I have recently begun to explore Quakerism. I attend a small liberal meeting in Indianapolis. I have been seeing a lot of the George Fox quote:

 

  "But as I had forsaken the priests, so I left the separate preachers also, and those esteemed the most experienced people; for I saw there was none among them all that could speak to my condition. When all my hopes in them and in all men were gone, so that I had nothing outwardly to help me, nor could I tell what to do, then, oh, then, I heard a voice which said, "There is one, even Christ Jesus, that can speak to thy condition"; and when I heard it, my heart did leap for joy."

 

I am assuming that the voice Fox heard spoke in a language he could understand... perhaps the way many people spoke in mid 17th century England. I am very curious what the voice meant by the word even just before Christ Jesus.

 

Eric H-L

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I believe I've read that "even" in 17 c. English meant "particularly," but I'm not certain of that.
Thank you
I understand it as meaning, "there is one that can speak to your condition, and it's not just anyone, it's Christ Jesus."
Do you think this would have been a surprising statement to Fox's readers?
Yes, I have had experiences similar to Mark and Larry's descriptions of a revelation or an opening.
Well, GF was probably not talking about the indigenous arctic people of eastern Siberia. The archaic noun denotes "at the end of the day", perhaps also an idiom for a logical conclusion. Check out your Oxford English dictionaries, Friends. Another usage in that day was akin to "Wow!"
Eric, when you read the word "even" used in 17th century English in this manner, read "that is . . ." or, "specifically . . ." It's not generally used as an intensifier.

It's common in the KJV:

Mat 23:10 Neither be ye called masters: for one is your Master, even Christ.

Mat 24:33 So likewise ye, when ye shall see all these things, know that it is near, even at the doors.

Mar 11:6 And they said unto them even as Jesus had commanded: and they let them go.

Mar 14:30 And Jesus saith unto him, Verily I say unto thee, That this day, even in this night, before the cock crow twice, thou shalt deny me thrice.

One of the advantages of the KJV is that the grammar and vocabulary used in it are contemporaneous with the first generations of Friends. It's a useful primer on reading people like Fox and Penn.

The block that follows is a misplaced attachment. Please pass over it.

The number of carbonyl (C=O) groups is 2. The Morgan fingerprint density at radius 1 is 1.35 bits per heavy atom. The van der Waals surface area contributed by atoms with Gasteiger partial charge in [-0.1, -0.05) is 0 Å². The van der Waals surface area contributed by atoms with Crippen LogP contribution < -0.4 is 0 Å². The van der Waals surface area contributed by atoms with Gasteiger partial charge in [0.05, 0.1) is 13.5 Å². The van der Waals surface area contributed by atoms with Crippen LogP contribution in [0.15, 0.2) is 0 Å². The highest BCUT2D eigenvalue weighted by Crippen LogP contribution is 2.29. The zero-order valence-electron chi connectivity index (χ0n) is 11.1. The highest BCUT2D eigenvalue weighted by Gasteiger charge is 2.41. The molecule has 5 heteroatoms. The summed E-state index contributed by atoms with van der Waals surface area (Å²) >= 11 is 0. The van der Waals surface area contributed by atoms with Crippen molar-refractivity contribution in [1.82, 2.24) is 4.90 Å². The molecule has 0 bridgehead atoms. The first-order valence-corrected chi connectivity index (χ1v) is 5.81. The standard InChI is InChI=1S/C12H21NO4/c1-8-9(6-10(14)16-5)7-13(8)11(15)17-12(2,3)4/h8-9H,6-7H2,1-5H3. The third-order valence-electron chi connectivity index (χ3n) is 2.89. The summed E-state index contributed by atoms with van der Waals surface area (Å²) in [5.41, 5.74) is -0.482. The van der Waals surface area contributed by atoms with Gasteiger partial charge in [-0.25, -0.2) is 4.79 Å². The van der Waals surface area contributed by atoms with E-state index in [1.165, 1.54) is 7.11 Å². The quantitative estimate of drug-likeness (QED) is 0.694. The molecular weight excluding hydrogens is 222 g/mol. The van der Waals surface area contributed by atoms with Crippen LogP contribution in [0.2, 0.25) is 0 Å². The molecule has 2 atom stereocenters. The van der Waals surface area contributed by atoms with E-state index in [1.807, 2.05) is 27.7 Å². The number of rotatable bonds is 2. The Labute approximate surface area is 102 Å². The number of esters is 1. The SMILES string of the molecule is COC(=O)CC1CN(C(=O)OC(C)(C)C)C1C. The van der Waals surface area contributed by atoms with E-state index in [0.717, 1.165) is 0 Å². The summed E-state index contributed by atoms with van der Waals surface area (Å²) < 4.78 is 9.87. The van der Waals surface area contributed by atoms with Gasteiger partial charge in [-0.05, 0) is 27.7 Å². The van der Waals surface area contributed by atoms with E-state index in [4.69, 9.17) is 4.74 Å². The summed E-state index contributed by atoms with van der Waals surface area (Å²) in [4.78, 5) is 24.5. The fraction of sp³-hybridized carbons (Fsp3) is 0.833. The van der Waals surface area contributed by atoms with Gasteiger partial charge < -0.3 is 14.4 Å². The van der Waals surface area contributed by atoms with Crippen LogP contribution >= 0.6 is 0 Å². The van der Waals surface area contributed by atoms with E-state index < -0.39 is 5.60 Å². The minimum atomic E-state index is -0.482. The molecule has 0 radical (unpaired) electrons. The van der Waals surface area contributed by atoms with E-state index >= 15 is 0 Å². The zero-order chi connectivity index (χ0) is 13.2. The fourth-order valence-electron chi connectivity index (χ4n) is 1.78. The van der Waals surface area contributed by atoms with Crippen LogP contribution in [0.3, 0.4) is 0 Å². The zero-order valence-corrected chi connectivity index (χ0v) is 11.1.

Kevin,
Thank you for taking the time to reply. Very sensible idea to look at the King James Bible. In a similar vein, I looked through the first chapter of Fox's journal and came up with a few other uses of the word.

"…and how the work of the Lord was begun, and gradually carried on in me, even from my childhood."

"… for both Stephen and the apostle Paul bore testimony that He did not dwell in temples made with hands, not even in that which He had once commanded to be built,…"

"For I had been brought through the very ocean of darkness and death, and through and over the power of Satan, by the eternal, glorious power of Christ; even through that darkness was I brought, which covered over all the world, and which chained down all and shut up all in death."

I am still curious if Fox's opening was surprising or shocking to Fox and other early Friends? Did he have any people around who talked about an inner guide?

By the way, I have read other posts where you mentioned Stillwater Meeting. Last year, before I had heard of Stillwater, my car broke down in eastern Ohio. I ended up getting towed to Barnesville where I bought an old used truck. I was treated fairly, and maybe Friends deserve some credit for setting an effective local example of good samaritanship and ethical business practices.

Eric
[quote]I am still curious if Fox's opening was surprising or shocking to Fox and other early Friends? Did he have any people around who talked about an inner guide?[/quote]

The Puritans placed a lot of emphasis on the leadings of the Holy Spirit, but the written English scriptures were so new and astonishing that most emphasis on guidance was placed in the outward word. Rufus Jones made a great deal about connections between the original Friends and continental mystics, a connection that has never had any more evidence that I know about except that Rufus Jones said it. It was certainly a time of great theological upheaval within the Christian church.

If you were treated well in Barnesville, it may have a Friend who you dealt with. There's been a meeting there since about 1797, and sometimes as many as eight. Lo battery got to go. ciao

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